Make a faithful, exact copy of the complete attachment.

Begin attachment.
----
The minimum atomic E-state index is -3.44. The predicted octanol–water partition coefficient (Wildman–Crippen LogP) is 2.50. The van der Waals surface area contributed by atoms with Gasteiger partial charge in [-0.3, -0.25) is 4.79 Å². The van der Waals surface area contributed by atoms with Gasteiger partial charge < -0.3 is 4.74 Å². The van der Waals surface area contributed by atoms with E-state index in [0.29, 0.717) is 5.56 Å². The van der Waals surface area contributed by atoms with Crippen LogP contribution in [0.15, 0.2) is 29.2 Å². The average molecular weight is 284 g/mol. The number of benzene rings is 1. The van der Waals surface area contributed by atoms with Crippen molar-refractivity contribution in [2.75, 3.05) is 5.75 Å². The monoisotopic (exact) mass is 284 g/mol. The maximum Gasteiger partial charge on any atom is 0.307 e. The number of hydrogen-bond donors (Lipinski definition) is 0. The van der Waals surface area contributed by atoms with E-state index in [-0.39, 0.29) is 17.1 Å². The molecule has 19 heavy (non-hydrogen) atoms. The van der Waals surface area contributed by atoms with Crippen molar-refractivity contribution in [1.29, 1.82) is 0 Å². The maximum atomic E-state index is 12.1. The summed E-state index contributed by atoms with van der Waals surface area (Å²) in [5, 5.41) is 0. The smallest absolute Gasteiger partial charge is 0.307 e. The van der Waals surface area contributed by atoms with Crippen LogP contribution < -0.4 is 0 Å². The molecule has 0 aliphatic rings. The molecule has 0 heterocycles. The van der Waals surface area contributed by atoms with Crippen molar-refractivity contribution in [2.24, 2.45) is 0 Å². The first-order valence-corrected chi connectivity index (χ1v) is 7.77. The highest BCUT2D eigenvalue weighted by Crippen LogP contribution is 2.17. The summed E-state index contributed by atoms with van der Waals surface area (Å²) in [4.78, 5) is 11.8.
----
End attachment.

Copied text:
The minimum atomic E-state index is -3.44. The predicted octanol–water partition coefficient (Wildman–Crippen LogP) is 2.50. The van der Waals surface area contributed by atoms with Gasteiger partial charge in [-0.3, -0.25) is 4.79 Å². The van der Waals surface area contributed by atoms with Gasteiger partial charge < -0.3 is 4.74 Å². The van der Waals surface area contributed by atoms with E-state index in [0.29, 0.717) is 5.56 Å². The van der Waals surface area contributed by atoms with Crippen LogP contribution in [0.15, 0.2) is 29.2 Å². The average molecular weight is 284 g/mol. The number of benzene rings is 1. The van der Waals surface area contributed by atoms with Crippen molar-refractivity contribution in [2.75, 3.05) is 5.75 Å². The monoisotopic (exact) mass is 284 g/mol. The maximum Gasteiger partial charge on any atom is 0.307 e. The number of hydrogen-bond donors (Lipinski definition) is 0. The van der Waals surface area contributed by atoms with E-state index in [-0.39, 0.29) is 17.1 Å². The molecule has 19 heavy (non-hydrogen) atoms. The van der Waals surface area contributed by atoms with Crippen molar-refractivity contribution in [1.29, 1.82) is 0 Å². The maximum atomic E-state index is 12.1. The summed E-state index contributed by atoms with van der Waals surface area (Å²) in [5, 5.41) is 0. The smallest absolute Gasteiger partial charge is 0.307 e. The van der Waals surface area contributed by atoms with Crippen LogP contribution < -0.4 is 0 Å². The molecule has 0 aliphatic rings. The molecule has 0 heterocycles. The van der Waals surface area contributed by atoms with Crippen molar-refractivity contribution in [2.24, 2.45) is 0 Å². The first-order valence-corrected chi connectivity index (χ1v) is 7.77. The highest BCUT2D eigenvalue weighted by Crippen LogP contribution is 2.17. The summed E-state index contributed by atoms with van der Waals surface area (Å²) in [4.78, 5) is 11.8.